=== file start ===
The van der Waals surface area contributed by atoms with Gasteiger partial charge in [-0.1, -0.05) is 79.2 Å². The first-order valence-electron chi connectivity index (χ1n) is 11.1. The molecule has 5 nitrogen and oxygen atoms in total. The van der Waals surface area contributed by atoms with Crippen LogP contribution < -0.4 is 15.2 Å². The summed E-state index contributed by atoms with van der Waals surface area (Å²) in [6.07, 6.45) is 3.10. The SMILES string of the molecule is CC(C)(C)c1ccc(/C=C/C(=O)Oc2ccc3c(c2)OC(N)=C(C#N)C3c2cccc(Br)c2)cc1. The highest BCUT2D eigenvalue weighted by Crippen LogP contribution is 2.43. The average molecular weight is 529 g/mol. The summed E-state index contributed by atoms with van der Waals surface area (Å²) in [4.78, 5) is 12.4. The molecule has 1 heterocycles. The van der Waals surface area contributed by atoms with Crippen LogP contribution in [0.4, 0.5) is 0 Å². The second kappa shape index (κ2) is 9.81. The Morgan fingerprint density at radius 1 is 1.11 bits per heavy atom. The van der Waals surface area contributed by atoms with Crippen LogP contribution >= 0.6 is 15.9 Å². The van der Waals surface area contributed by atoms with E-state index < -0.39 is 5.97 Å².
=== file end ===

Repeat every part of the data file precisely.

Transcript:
The van der Waals surface area contributed by atoms with Gasteiger partial charge in [-0.1, -0.05) is 79.2 Å². The first-order valence-electron chi connectivity index (χ1n) is 11.1. The molecule has 5 nitrogen and oxygen atoms in total. The van der Waals surface area contributed by atoms with Crippen LogP contribution < -0.4 is 15.2 Å². The summed E-state index contributed by atoms with van der Waals surface area (Å²) in [6.07, 6.45) is 3.10. The SMILES string of the molecule is CC(C)(C)c1ccc(/C=C/C(=O)Oc2ccc3c(c2)OC(N)=C(C#N)C3c2cccc(Br)c2)cc1. The highest BCUT2D eigenvalue weighted by Crippen LogP contribution is 2.43. The average molecular weight is 529 g/mol. The summed E-state index contributed by atoms with van der Waals surface area (Å²) in [4.78, 5) is 12.4. The molecule has 1 heterocycles. The van der Waals surface area contributed by atoms with Crippen LogP contribution in [0.4, 0.5) is 0 Å². The second kappa shape index (κ2) is 9.81. The Morgan fingerprint density at radius 1 is 1.11 bits per heavy atom. The van der Waals surface area contributed by atoms with Crippen LogP contribution >= 0.6 is 15.9 Å². The van der Waals surface area contributed by atoms with E-state index < -0.39 is 5.97 Å².